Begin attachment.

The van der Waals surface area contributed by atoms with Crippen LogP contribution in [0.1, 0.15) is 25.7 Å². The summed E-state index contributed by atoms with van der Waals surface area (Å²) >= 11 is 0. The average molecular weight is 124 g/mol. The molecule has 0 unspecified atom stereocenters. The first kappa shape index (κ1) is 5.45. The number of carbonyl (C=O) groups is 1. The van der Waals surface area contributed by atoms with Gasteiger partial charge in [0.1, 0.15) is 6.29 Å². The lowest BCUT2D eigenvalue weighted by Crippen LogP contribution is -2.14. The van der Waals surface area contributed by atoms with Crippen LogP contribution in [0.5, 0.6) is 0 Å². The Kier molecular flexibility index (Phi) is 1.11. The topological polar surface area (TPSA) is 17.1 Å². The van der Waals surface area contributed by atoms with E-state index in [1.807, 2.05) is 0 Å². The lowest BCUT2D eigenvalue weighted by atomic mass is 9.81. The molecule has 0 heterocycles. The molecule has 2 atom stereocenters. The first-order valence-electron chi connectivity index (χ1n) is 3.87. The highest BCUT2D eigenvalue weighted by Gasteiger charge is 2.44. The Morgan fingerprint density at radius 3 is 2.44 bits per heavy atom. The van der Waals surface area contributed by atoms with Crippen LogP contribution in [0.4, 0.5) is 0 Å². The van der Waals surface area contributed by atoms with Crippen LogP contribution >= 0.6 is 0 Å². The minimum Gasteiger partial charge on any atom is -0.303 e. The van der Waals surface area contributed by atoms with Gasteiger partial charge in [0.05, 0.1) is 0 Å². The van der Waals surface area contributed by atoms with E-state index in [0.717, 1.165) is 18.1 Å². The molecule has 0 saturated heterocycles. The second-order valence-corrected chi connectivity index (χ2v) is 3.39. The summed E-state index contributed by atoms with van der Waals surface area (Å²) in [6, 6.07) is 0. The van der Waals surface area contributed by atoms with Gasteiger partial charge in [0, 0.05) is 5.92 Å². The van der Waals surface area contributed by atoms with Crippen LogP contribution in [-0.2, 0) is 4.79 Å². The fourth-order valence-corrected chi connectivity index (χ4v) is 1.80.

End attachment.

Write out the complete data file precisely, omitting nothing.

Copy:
The van der Waals surface area contributed by atoms with Crippen LogP contribution in [0.1, 0.15) is 25.7 Å². The summed E-state index contributed by atoms with van der Waals surface area (Å²) >= 11 is 0. The average molecular weight is 124 g/mol. The molecule has 0 unspecified atom stereocenters. The first kappa shape index (κ1) is 5.45. The number of carbonyl (C=O) groups is 1. The van der Waals surface area contributed by atoms with Gasteiger partial charge in [0.1, 0.15) is 6.29 Å². The lowest BCUT2D eigenvalue weighted by Crippen LogP contribution is -2.14. The van der Waals surface area contributed by atoms with Crippen LogP contribution in [0.5, 0.6) is 0 Å². The Kier molecular flexibility index (Phi) is 1.11. The topological polar surface area (TPSA) is 17.1 Å². The van der Waals surface area contributed by atoms with E-state index in [1.807, 2.05) is 0 Å². The lowest BCUT2D eigenvalue weighted by atomic mass is 9.81. The molecule has 0 heterocycles. The molecule has 2 atom stereocenters. The first-order valence-electron chi connectivity index (χ1n) is 3.87. The highest BCUT2D eigenvalue weighted by Gasteiger charge is 2.44. The Morgan fingerprint density at radius 3 is 2.44 bits per heavy atom. The van der Waals surface area contributed by atoms with Crippen LogP contribution in [0.4, 0.5) is 0 Å². The van der Waals surface area contributed by atoms with Crippen LogP contribution >= 0.6 is 0 Å². The minimum Gasteiger partial charge on any atom is -0.303 e. The van der Waals surface area contributed by atoms with Gasteiger partial charge in [0.05, 0.1) is 0 Å². The van der Waals surface area contributed by atoms with E-state index in [0.717, 1.165) is 18.1 Å². The molecule has 0 saturated heterocycles. The second-order valence-corrected chi connectivity index (χ2v) is 3.39. The summed E-state index contributed by atoms with van der Waals surface area (Å²) in [6, 6.07) is 0. The van der Waals surface area contributed by atoms with Gasteiger partial charge in [0, 0.05) is 5.92 Å². The van der Waals surface area contributed by atoms with Crippen LogP contribution in [-0.2, 0) is 4.79 Å². The fourth-order valence-corrected chi connectivity index (χ4v) is 1.80.